So tells us not to resist the evil person and to turn the other cheek. What if our attempts to solve disputes peacefully don't work and the other becomes violent? We already saw in Eph. 5: 29 that it is our duty to nourish and cherish our bodies. But should we simply allow people to walk over us, as long as they don't hurt us physically? No! Let's see in
2 Cor. 11: 20
Today's NIV translates this verse as follows:
“In fact, you even put up with any who enslave you or exploit you or take advantage of you or put themselves forward or slap you in the face.”
So Paul is criticizing the Corinthians for putting up with people slapping them in the face and other injustices passively. They took no action to stop it. Turning the other cheek is not passive but active. It's the first step of an attempt to reconcile with our neighbour. The next step is asking what exactly he has against us, and then we can either admit we were wrong and apologize, or we can explain our point of view, in order to solve the conflict. Turning the other cheek does not mean that you tolerate that a conflict or an injustice continues indefinitely, but rather it means taking the initiative to solve it in a peaceful manner.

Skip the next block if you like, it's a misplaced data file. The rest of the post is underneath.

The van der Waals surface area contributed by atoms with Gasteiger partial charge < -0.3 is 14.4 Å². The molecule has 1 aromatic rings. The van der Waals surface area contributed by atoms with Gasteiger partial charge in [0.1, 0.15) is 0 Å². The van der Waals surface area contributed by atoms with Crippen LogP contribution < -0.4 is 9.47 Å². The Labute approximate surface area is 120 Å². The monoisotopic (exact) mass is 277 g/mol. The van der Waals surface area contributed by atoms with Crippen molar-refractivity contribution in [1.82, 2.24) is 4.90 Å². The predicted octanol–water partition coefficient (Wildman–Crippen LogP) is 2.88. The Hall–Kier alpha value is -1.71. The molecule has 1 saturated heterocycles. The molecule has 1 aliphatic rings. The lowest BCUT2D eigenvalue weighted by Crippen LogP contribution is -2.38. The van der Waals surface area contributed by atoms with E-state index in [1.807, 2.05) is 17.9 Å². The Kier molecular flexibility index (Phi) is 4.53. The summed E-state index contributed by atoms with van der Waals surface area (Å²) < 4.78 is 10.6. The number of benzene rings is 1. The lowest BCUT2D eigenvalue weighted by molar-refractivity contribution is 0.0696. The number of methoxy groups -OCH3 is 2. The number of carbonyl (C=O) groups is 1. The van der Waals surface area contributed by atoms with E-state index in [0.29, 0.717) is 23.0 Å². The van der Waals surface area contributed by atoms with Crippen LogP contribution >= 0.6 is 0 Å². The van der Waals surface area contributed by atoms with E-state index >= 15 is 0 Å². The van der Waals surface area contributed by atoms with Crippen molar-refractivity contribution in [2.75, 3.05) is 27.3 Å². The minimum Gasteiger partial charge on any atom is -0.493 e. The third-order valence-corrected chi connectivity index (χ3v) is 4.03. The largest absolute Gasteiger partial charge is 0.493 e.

Does the law of retaliation permit that we avenge ourselves? No, it doesn't.
Deut. 32: 35 TNIV It is mine to avenge; I will repay. In due time their foot will slip; their day of disaster is near and their doom rushes upon them.
Yahweh forbids us to avenge ourselves, because He knows that this would lead to mutual vengence from generation to generation.
Rom. 13: 1-4
So the government, the authority, the rulers are Elohim's ministers who execute His vengence. Notice that Paul said this while the Roman Empire ruled over much of Europe, North Africa and the Middle East. They certainly didn't have higher moral standards or more respect for human rights than our Western governments and judges today. Yet Paul called those idolatrous authorities Elohim's ministers! How much more should we not respect and submit to our Governments? Paul even exhorts us to pray for all who are in authority.
1 Tim. 2: 1-2
Do we frequently criticize those in authority, and hardly ever pray for them? Do we really think we are worse of than the true believers living in the Roman Empire in the first century? When was the last time we gave thanks for our government?